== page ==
For years, overtime has been a touchy subject for American employees. This may come as no surprise to the average worker, who has already witnessed (and even stood knee deep in) debates regarding minimum wage and the cost of living today as opposed to the last few decades. Unfortunately, most big corporations want to cut corners wherever they can, even if it’s at the cost of the very employees who keep our workforce thriving. However, a recent change in New York may be one small push in the right direction.
What’s Going on in New York?
Back in January, 2017, the New York government decided to increase its maximum salary for those in careers requiring overtime exemption. This threshold has been set up under a specific clause, and will grow with each passing year. Its final limit should hit a weekly salary of $1,125.00. Currently, employees in administrative positions and similar lines of work can expect to receive $42,950.00 per year. This law only applies to companies with a minimum of 11 workers.
But What Is Overtime Exemption?
Overtime pay was championed as recently as the Obama administration, who tried to advocate for overtime pay for a broader amount of workers than is currently permitted. Overtime exemption, on the other hand, is a clause detailing which types of employees should receive overtime pay, and which should not. This is one of many aspects of wage law that has been the subject of recent debate.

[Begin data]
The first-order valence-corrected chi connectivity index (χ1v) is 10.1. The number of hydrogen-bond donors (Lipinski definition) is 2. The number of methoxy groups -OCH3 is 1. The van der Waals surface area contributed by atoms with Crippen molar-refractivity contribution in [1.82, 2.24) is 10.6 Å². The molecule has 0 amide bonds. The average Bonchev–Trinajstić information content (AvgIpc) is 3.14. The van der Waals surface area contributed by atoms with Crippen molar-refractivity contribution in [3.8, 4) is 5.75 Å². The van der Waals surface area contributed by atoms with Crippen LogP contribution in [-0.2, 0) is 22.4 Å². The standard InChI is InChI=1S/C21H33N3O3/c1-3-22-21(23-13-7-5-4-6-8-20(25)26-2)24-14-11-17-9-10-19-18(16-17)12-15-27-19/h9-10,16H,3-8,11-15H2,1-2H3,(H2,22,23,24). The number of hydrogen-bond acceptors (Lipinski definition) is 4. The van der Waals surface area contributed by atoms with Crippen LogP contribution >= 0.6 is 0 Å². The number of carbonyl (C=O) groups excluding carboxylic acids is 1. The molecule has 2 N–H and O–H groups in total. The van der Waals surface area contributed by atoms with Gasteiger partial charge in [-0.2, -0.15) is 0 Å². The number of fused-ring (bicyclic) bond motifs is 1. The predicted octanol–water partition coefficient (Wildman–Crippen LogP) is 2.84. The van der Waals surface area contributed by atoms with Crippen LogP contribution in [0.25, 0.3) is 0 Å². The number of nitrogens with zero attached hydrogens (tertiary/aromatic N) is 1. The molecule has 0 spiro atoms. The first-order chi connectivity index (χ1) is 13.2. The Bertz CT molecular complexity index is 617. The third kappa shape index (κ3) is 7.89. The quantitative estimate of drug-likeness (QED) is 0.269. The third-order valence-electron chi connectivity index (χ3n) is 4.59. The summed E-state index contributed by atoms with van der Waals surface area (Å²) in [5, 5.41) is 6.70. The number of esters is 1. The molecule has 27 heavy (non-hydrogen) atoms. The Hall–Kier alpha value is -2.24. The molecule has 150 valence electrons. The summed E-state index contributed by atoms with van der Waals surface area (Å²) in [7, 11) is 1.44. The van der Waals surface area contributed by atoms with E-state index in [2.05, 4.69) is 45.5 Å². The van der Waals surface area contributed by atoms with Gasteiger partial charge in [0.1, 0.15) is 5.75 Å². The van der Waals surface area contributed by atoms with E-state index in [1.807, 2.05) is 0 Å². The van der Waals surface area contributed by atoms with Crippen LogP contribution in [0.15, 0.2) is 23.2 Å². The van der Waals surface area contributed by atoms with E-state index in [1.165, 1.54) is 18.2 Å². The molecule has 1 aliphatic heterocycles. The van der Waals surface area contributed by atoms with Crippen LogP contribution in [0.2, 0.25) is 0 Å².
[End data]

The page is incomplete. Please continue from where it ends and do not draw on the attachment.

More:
Currently, workers who do not receive overtime pay include farmers, service industry commissioners, movie theater workers, mechanics and auto parts sellers, live-in domestic help and several others. Additionally, most administrative employees are naturally exempt from overtime, provided they meet two qualifications:
- You perform specific tasks on the job, including company budgeting, hiring management, security management, wage adjustment or general managerial duties over a corporation as a whole, among others.
- You already earn a minimum weekly salary of $913.00.
Where Else Has Overtime Exemption Been Discussed?
In November of 2016, controversy arose across the nation when Amos Mazzant, a Texan District Judge, overruled the new overtime laws set forth by former President Obama. Additionally, there has been nationwide backlash surrounding this law, especially from owners of small businesses.
The main argument centers around the expense of increasing overtime pay for workers. Many debate such a move would create considerable difficulties in dispensing payment. To keep up, salaried workers would lose their current pay agreement and instead have to deal with hourly pay, which employers fear could negatively affect their business internally.
No matter what your job position entails, we at Gordon & Gordon believe every worker has the right to wages that allow them a comfortable and fair quality of life. If you’re facing struggles with your earnings and your employer won’t budge, you can and should get in touch with a labor wage attorney.